Please bear with me…. FS travel differences between 26" & 29"
A significant birthday is approaching, and I’m in the market for a new FS bike. Currently, I ride a Santa Cruz Superlight (a very old one!!)with 100mm of rear travel, which does me fine for general XC duties, 24hr races and bikepacking.
Having taken an extended trial of a mates 29er (HT), I think that this is the way to go.
I can’t stretch to a new Superlight, and was considering the Canyon Nerve AL amongst others – which is billed as 110mm rear travel.
Question is, does 100mm of rear travel on a 26er bear direct comparison to a 100mm travel on a 29er – or is there some measure of increase or decrease in the amount of travel suitable for XC duties on the bigger wheeled machine?
(I am aware that 100mm = 100mm before the pedants pitch in)Posted 3 years agoahwilesSubscriber
In my humble opinion, etc.
There has been a trend towards more travel as years go by, I think this has been driven by demand, rather than necessity.
In other words; we like the idea of more travel, so we’ve asked for / bought bikes with more travel, whether we’ve needed it or not.
we’ve needed a lot of technology to make long-travel bikes work – they’re crap and un-pedally without clever shocks and pivot placement.
29ers, and 650ers, have forced/allowed designers to use all that technology on different platforms, and at the same time, half-ignore the accepted wisdom regarding travel and application (100mm = xc / 120 = trail / 150mm = all mountain, etc.).
It turns out that modern bikes are brilliant, not because they’ve got more travel, but because they’ve got better designs. A 120mm 29er might feel almost as capable as a 150mm 26er, not because of the wheel size doing magic things, but because they’re designed to do the same thing.
in other words, we’ll accept the idea of a 140mm ‘All Mountain’ 29er, but we wouldn’t accept a 140mm AM 26er – we’d expect that would have to be 160mm surely?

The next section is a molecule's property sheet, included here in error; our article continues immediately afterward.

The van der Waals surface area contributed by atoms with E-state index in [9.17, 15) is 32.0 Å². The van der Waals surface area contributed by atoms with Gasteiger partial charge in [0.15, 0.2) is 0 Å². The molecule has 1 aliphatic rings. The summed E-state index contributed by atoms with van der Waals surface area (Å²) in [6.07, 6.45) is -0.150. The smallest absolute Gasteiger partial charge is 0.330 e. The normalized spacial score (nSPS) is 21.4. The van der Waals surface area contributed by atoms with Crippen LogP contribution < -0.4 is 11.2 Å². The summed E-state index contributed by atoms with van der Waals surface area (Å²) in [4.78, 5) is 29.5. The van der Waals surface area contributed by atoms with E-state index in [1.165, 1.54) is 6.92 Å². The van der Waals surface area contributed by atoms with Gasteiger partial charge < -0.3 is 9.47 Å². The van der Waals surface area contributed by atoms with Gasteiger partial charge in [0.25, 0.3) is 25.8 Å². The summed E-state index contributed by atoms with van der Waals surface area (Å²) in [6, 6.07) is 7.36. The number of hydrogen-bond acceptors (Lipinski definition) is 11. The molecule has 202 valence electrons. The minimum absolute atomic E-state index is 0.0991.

(numbers more or less plucked out of the air, but i hope you get the idea)
and yes, i do suggest that 26ers could be designed with less travel than we’d expect for their application, and mostly, we wouldn’t notice as big a difference as you might think – design is much more important than just the amount of wheel travel.
so, a 100mm 29er might actually feel similar to a 100mm 26er, or not. mostly it’ll depend on how they’re designed to feel, rather than anything intrinsically linked to the wheel size.Posted 3 years agomboySubscriber
As a general* rule I find that I’m happier with less travel on a 29er than I would be a 26″ wheeled bike. My current 29er HT with a 120mm fork on feels a lot quicker and more capable than my old 26″ HT with the same travel, in fact my recent 29er HT with 100mm fork felt faster and more capable to me than my old 26″ HT did. I’m trying to compare like with like here, bikes designed not as XC race machines but all round XC trail bikes, each with Rockshox Reba/Revelation forks on.
The theory is that bigger wheels don’t fall into gaps in quite the way that smaller ones do, and as they have a lower angle of attack on an object, they roll over the objects more easily. In practice, I just find 29ers faster, and I am happy with no more than 120mm travel just about anywhere I ride in the UK.
* = There are exceptions, and this is purely my personal opinion, others may vary.Posted 3 years ago
Less travel on a 29 will still give you a harsher ride through very technical terrain when compared to a longer travel 26 inch ride.
It will go part of the way to reducing that difference though, the effect being more pronounced where grip is more reliant on the contact patch as opposed to the suspension (less technical trails).
I’d rather have a 120/130mm 29er as opposed to a 160mm full susser for trail riding, I’d rather have the 160mm 26er out in the alps. Although the long travel Enduro 29 kind of throws a spanner into the works, so then it comes down to rider preference (do you prefer a nimble bike or one that can monster truck through rock sections).
The roll over thing seems to be a bit of guff to me, I’ve never felt like a 29er hangs up on rocks at the back less than a 26 inch bike. I did notice that I felt a lot more in the bike, stable and less prone to feeling thrown over the front on one, this probably had something to do with the BB height being considerably lower than the axles and also the increased rotating mass dampening unwanted movement.Posted 3 years agovondallySubscriber